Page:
Summer 2020 - LING 480 D100

Topics in Linguistics I (3)

Discourse Pragmatics

Class Number: 3617

Delivery Method: In Person


  • Course Times + Location:

    We 9:30 AM – 12:20 PM

  • Prerequisites:

    Requirements will vary according to the topic offered.



Investigation of a selected area of linguistic research. This course may be repeated once for credit if the topic is different.


In this course, we will investigate the semantic and phonological interfaces relating syntax and discourse by exploring how information structure categories such as topic, focus, contrast, and givenness are encoded in the grammars of different languages through prosody, morphology, and syntax. We will attempt to identify the discourse functions of particular prosodic realizations of referring expressions (e.g. containing different determiner and pronominal forms), syntactic constructions (e.g. topicalization, left-dislocation, and clefts), morphological particle constructions (e.g. topic, focus, modal, and evidential markers), and sentence moods (e.g. declarative and interrogative). Our ultimate goal will be to gain insight into how speakers package information at the noun-phrase level and the sentence level so as to successfully perform speech acts aimed at achieving their discourse-level (often structured) rhetorical goals. Throughout the course, we will compare different theoretical approaches and conduct small-scale corpus studies to test some of the claims and predictions made in the readings.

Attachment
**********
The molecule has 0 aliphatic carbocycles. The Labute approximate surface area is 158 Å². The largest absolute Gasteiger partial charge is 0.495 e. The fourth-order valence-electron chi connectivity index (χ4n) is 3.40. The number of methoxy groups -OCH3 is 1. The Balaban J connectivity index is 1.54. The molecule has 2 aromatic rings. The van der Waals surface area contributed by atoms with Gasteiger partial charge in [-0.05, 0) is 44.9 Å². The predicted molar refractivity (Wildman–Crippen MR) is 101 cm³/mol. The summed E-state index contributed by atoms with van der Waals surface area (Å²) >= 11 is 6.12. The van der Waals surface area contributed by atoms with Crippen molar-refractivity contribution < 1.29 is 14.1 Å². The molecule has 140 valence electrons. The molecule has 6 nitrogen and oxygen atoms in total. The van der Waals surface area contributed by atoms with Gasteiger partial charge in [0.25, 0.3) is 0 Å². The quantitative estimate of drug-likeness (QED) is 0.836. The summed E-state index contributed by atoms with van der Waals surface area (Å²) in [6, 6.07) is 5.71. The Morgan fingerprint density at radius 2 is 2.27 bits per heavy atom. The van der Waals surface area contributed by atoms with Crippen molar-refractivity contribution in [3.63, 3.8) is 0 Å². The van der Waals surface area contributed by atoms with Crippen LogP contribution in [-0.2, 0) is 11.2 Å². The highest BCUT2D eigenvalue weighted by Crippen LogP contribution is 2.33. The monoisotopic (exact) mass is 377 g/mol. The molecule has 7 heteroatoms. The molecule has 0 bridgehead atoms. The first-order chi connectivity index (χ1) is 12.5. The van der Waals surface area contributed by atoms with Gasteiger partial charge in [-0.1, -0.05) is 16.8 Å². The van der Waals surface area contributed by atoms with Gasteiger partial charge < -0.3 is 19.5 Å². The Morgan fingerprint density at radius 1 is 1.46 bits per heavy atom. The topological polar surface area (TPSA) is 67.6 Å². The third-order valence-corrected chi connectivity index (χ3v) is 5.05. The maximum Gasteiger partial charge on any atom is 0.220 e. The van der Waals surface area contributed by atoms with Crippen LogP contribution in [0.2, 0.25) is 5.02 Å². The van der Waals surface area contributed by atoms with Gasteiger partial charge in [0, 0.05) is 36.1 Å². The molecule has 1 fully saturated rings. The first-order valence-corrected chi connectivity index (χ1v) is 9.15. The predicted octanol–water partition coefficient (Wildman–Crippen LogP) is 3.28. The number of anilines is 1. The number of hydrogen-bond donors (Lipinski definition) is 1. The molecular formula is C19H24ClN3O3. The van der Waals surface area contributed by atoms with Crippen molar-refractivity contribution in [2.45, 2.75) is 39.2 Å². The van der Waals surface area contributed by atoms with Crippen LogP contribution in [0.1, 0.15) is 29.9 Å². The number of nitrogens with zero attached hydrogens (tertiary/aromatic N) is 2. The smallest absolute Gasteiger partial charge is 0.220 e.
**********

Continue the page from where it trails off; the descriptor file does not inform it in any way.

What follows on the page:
• Attendance and Participation 15%
  • In-Class Assignments 20%
  • Quizzes 20%
  • Presentation(s) 20%
  • Final Project 25%
  • No Final Exam


It is strongly recommended that you see the Student Advisor regarding your degree requirements at least two semesters before you plan to graduate. Unless you meet both faculty and major/minor requirements, your graduation cannot be approved.

Students should familiarize themselves with the Department's Standards on Class Management and Student Responsibilities at
Please note that a grade of “FD” (Failed-Dishonesty) may be assigned as a penalty for academic dishonesty.
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Féry, Caroline. 2017. Intonation and Prosodic Structure. Cambridge University Press. Key Topics in Phonology. ISBN 978-1107-40038-2 (pbk)

Büring, Daniel. 2016. Intonation and Meaning. Oxford University Press. Oxford Surveys in Semantics and Pragmatics. ISBN 978-0-19-922627-6 (pbk)

Additional readings will be made available on Canvas or at Bennett Library.

Registrar Notes:


SFU’s Academic Integrity web site is filled with information on what is meant by academic dishonesty, where you can find resources to help with your studies and the consequences of cheating.  Check out the site for more information and videos that help explain the issues in plain English.

Each student is responsible for his or her conduct as it affects the University community.  Academic dishonesty, in whatever form, is ultimately destructive of the values of the University. Furthermore, it is unfair and discouraging to the majority of students who pursue their studies honestly. Scholarly integrity is required of all members of the University.


Please note that all teaching at SFU in summer term 2020 will be conducted through remote methods. Enrollment in this course acknowledges that remote study may entail different modes of learning, interaction with your instructor, and ways of getting feedback on your work than may be the case for in-person classes.

Students with hidden or visible disabilities who believe they may need class or exam accommodations, including in the current context of remote learning, are encouraged to register with the SFU Centre for Accessible Learning ( or 778-782-3112) as soon as possible to ensure that they are eligible and that approved accommodations and services are implemented in a timely fashion.